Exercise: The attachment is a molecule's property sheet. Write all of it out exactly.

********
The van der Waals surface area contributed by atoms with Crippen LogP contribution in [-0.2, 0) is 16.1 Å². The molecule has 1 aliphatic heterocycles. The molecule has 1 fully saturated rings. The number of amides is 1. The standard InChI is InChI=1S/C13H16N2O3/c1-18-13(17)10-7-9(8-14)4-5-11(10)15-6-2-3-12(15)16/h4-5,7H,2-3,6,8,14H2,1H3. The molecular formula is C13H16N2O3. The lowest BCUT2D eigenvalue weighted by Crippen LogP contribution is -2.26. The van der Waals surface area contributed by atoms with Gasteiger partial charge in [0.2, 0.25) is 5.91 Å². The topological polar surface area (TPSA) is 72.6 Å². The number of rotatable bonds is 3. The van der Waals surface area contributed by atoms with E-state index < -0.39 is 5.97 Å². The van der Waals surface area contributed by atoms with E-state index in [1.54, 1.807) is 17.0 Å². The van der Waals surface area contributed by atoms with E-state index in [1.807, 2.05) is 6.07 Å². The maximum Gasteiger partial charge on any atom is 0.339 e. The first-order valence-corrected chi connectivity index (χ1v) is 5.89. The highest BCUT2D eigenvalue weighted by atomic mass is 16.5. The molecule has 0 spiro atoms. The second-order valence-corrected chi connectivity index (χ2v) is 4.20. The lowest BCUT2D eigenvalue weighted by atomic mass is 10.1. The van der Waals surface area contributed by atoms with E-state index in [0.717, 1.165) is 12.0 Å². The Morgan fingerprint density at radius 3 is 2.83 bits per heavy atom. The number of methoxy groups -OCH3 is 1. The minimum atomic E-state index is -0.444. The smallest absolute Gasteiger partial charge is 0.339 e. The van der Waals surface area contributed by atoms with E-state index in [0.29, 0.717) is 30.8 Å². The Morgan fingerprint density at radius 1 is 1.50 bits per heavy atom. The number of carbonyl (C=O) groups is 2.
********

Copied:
The van der Waals surface area contributed by atoms with Crippen LogP contribution in [-0.2, 0) is 16.1 Å². The molecule has 1 aliphatic heterocycles. The molecule has 1 fully saturated rings. The number of amides is 1. The standard InChI is InChI=1S/C13H16N2O3/c1-18-13(17)10-7-9(8-14)4-5-11(10)15-6-2-3-12(15)16/h4-5,7H,2-3,6,8,14H2,1H3. The molecular formula is C13H16N2O3. The lowest BCUT2D eigenvalue weighted by Crippen LogP contribution is -2.26. The van der Waals surface area contributed by atoms with Gasteiger partial charge in [0.2, 0.25) is 5.91 Å². The topological polar surface area (TPSA) is 72.6 Å². The number of rotatable bonds is 3. The van der Waals surface area contributed by atoms with E-state index < -0.39 is 5.97 Å². The van der Waals surface area contributed by atoms with E-state index in [1.54, 1.807) is 17.0 Å². The van der Waals surface area contributed by atoms with E-state index in [1.807, 2.05) is 6.07 Å². The maximum Gasteiger partial charge on any atom is 0.339 e. The first-order valence-corrected chi connectivity index (χ1v) is 5.89. The highest BCUT2D eigenvalue weighted by atomic mass is 16.5. The molecule has 0 spiro atoms. The second-order valence-corrected chi connectivity index (χ2v) is 4.20. The lowest BCUT2D eigenvalue weighted by atomic mass is 10.1. The van der Waals surface area contributed by atoms with E-state index in [0.717, 1.165) is 12.0 Å². The Morgan fingerprint density at radius 3 is 2.83 bits per heavy atom. The number of methoxy groups -OCH3 is 1. The minimum atomic E-state index is -0.444. The smallest absolute Gasteiger partial charge is 0.339 e. The van der Waals surface area contributed by atoms with E-state index in [0.29, 0.717) is 30.8 Å². The Morgan fingerprint density at radius 1 is 1.50 bits per heavy atom. The number of carbonyl (C=O) groups is 2.